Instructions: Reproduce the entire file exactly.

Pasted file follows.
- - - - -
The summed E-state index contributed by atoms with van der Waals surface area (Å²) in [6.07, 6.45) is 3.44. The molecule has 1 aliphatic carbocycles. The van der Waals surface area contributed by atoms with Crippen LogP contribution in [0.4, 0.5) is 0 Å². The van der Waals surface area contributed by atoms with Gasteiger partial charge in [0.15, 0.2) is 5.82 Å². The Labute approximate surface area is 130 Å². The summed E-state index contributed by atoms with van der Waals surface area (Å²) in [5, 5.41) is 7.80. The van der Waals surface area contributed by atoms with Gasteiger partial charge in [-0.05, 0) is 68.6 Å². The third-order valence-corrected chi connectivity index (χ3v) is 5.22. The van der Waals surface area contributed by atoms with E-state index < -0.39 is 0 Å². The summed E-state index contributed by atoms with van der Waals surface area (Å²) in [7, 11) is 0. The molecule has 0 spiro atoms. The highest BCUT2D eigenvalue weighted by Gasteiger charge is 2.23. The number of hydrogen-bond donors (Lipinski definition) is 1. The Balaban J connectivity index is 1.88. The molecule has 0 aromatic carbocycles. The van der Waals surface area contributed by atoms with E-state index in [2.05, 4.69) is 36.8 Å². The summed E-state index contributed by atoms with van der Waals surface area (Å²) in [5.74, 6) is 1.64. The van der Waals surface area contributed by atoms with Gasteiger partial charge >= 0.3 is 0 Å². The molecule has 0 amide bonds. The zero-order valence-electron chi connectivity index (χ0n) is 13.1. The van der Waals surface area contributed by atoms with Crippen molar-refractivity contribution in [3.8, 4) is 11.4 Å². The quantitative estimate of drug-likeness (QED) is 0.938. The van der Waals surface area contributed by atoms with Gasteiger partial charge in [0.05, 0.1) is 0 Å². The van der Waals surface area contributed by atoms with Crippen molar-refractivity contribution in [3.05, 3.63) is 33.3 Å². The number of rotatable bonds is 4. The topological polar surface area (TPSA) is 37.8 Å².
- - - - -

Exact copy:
The summed E-state index contributed by atoms with van der Waals surface area (Å²) in [6.07, 6.45) is 3.44. The molecule has 1 aliphatic carbocycles. The van der Waals surface area contributed by atoms with Crippen LogP contribution in [0.4, 0.5) is 0 Å². The van der Waals surface area contributed by atoms with Gasteiger partial charge in [0.15, 0.2) is 5.82 Å². The Labute approximate surface area is 130 Å². The summed E-state index contributed by atoms with van der Waals surface area (Å²) in [5, 5.41) is 7.80. The van der Waals surface area contributed by atoms with Gasteiger partial charge in [-0.05, 0) is 68.6 Å². The third-order valence-corrected chi connectivity index (χ3v) is 5.22. The van der Waals surface area contributed by atoms with E-state index < -0.39 is 0 Å². The summed E-state index contributed by atoms with van der Waals surface area (Å²) in [7, 11) is 0. The molecule has 0 spiro atoms. The highest BCUT2D eigenvalue weighted by Gasteiger charge is 2.23. The number of hydrogen-bond donors (Lipinski definition) is 1. The Balaban J connectivity index is 1.88. The molecule has 0 aromatic carbocycles. The van der Waals surface area contributed by atoms with E-state index in [2.05, 4.69) is 36.8 Å². The summed E-state index contributed by atoms with van der Waals surface area (Å²) in [5.74, 6) is 1.64. The van der Waals surface area contributed by atoms with Gasteiger partial charge >= 0.3 is 0 Å². The molecule has 0 amide bonds. The zero-order valence-electron chi connectivity index (χ0n) is 13.1. The van der Waals surface area contributed by atoms with Crippen molar-refractivity contribution in [3.8, 4) is 11.4 Å². The quantitative estimate of drug-likeness (QED) is 0.938. The van der Waals surface area contributed by atoms with Gasteiger partial charge in [0.05, 0.1) is 0 Å². The van der Waals surface area contributed by atoms with Crippen molar-refractivity contribution in [3.05, 3.63) is 33.3 Å². The number of rotatable bonds is 4. The topological polar surface area (TPSA) is 37.8 Å².